´ Steel Curtain Rising: Understanding the Rise, Fall, Resurrection and Ultimate Undoing of Kordell Stewart

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Thursday, June 7, 2012

Understanding the Rise, Fall, Resurrection and Ultimate Undoing of Kordell Stewart

Kordell Stewart has officially retired as a Pittsburgh Steeler. That’s a strange thing to say for someone who threw his last pass for the Steelers in December 2002 and left the NFL in 2005.

Yet this is a fitting ending.

Few, if any Steelers had as long and strange of a trip as Kordell Stewart. Steel Curtain Rising takes this opportunity to offer a look back at the oft entertaining, always controversial quarterback who made “Slash” a household word in Steelers Nation.



Pittsburgh selected Kordell Stewart in the 2nd round of the 1995 NFL draft. With Neil O’Donnell, Mike Tomczak, and Jim Miller ahead of him everyone expected Stewart simply stand in street clothes clipboard in hand on the sideline.

Steelers lost Rod Woodson and Neil O’Donnell in the 1995 opener. By mid-season back to back losses to the expansion Jacksonville Jaguars and Cincinnati Bengals had sent the Steelers reeling.

Bill Cowher made changes. John L. Williams and John Jackson returned to the lineup. Carnell Lake shifted from safety to corner. Erric Pegram started in place of Bam Morris.

And, on a third and long situation, Kordell Stewart lined up under center. 16 yards later he’d converted a key third down, and a Steelers rally began that only ended in Super Bowl XXX.

Stewart’s role grew. Already used as a decoy in multiple receiver sets, during the next week vs. Chicago he got his first catch – for 27 yards.

A week later, he zig zagged through the backfield throwing his first pass, a 2 yard touchdown to Ernie Mills vs. the Cleveland Browns.

The next week he tore through the Cincinnati secondary for an amazing 71 yard touchdown vs. the Bengals that put the Steelers ahead for good. How impressive was this catch? Take a look (available as of 5/2/12):




And so went 1995 for the Steelers. Kordell Stewart only ran 15 times, only caught 14 balls, only threw 7 passes with one touchdown in each category.
  • Modest but sufficient stats for Kordell Stewart and the “Slash” phenomena take Steelers Nation in force. 
He could do no wrong. But that would change….


Many expected Kordell Stewart to size the reigns in the 3 way quarterback derby Bill Cowher convened at Latrobe in the summer of ‘96.

Kordell failed to distinguish himself and after quickly benching Jim Miller, Cowher turned to Mike Tomczak. Stewart remained “Slash” and if he improved at receiver, he often seemed hesitant and tentative under center where he’d previously been cocky and confident.

After stabilizing the team during early and mid-season, Mike Tomczak began to find the limits of his abilities. As injuries mounted and the playoffs loomed Cowher sought for a weapon to compensate.
With the Steleers behind late in the first half Kordell came into the game and immediately put the team ahead with an electrifying 80 touchdown scramble.

Kordell stayed in, but couldn’t complete passes. Any passes, unless you count 2 interceptions. The defense kept it close, and on the final drive Kordell found his rhythm and was an end zone drop away from a successful comeback.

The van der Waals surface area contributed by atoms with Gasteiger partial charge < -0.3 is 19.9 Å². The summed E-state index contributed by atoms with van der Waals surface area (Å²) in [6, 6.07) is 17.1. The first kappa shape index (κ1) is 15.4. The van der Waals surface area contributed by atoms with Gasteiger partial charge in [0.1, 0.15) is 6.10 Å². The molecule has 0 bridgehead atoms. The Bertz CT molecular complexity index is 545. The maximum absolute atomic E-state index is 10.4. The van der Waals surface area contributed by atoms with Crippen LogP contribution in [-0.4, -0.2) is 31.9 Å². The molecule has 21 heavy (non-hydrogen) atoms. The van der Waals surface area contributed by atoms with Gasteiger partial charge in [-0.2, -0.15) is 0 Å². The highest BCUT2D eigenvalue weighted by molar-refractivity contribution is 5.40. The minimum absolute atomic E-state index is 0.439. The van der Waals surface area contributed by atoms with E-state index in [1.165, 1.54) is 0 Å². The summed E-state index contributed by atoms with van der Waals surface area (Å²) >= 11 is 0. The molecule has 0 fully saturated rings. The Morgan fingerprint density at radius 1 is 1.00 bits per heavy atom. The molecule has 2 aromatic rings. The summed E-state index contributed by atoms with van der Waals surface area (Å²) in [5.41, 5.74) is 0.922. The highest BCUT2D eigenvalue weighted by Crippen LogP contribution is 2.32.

Cowher employed a similar strategy for the playoffs. Vs. New England in Fog Bowl II he was an utter disaster throwing 10 passes with no completions…..


Bill Cowher named Kordell Stewart his starter for the 1997 season and the roller coaster ride was on.

Statistically Kordell’s play in 1997 failed to impress. But he did something more important than put up pretty stats – he won, often in dramatic fashion.

Week 5 vs. Baltimore gave an early example. I sat in the stands at Memorial Stadium and Kordell looked cluelessly threw three interceptions, one worse then the next. With the Baltimore up 24-7 at the half, Ravens fans joked that “Kordell is our most valuable player.”
  • But a different Kordell rallied Pittsburgh to victory in the second half, throwing three touchdown passes and scoring another on a 70 yard scramble.
Week 15 vs. the Broncos told a similar tale.

As John Elway was toasting Donnell Wolford, Kordell was erratic and threw an interception that Denver quickly turned into a touchdown. A side line reporter revealed that Bill Cowher told Mike Tomzack and Mike Quinn to “talk to Kordell and get him to calm down.”
  • Kordell didn’t calm down.
Instead he exploded to throw to touchdown strikes to Yancey Thigpen and rushing for two more as the Steelers won.

A week later in New England, Kordell was at it again.

A late Drew Beldsoe interception gave the Steelers a chance to tie a game they’d never led. Kordell helped convert a 4th down on this drive, threw a touchdown and then completed a pass for a successful 2 point conversion which tied the game. Pittsburgh won, and secured a bye in the playoffs.

Although the 1997 playoffs ended with the Kordell’s 3 interception loss vs. the Broncos in the AFC Championship, the sky seemed to be the limit for Kordell. 1998 and 1999 revealed Kordell’s limits to be much closer to the ground….


1998 and 1999 were dark times for the Pittsburgh Steelers.

While the Steelers wisely refused to overpay to free agents Yancey Thigpen, John Jackson, and Carnell Lake, their draft picks and free agent replacements proved woefully inadequate.
  • The line couldn’t block for Jerome Bettis
  • Receivers couldn’t get open
  • The secondary became a sieve (anyone remember Travis Davis?)
Below this lay a simmering feud between Bill Cowher and Tom Donahoe.

Most of this was lost, however, on Steelers Nation.
  • For many, the Steelers problems boiled down to two words:  Kordell Stewart.
Stewart indeed struggled mightily.

Ray Sherman was clueless when it came to using Kordell’s athleticism, and Kevin Gilbride sought to transform him into a pure pocket passer.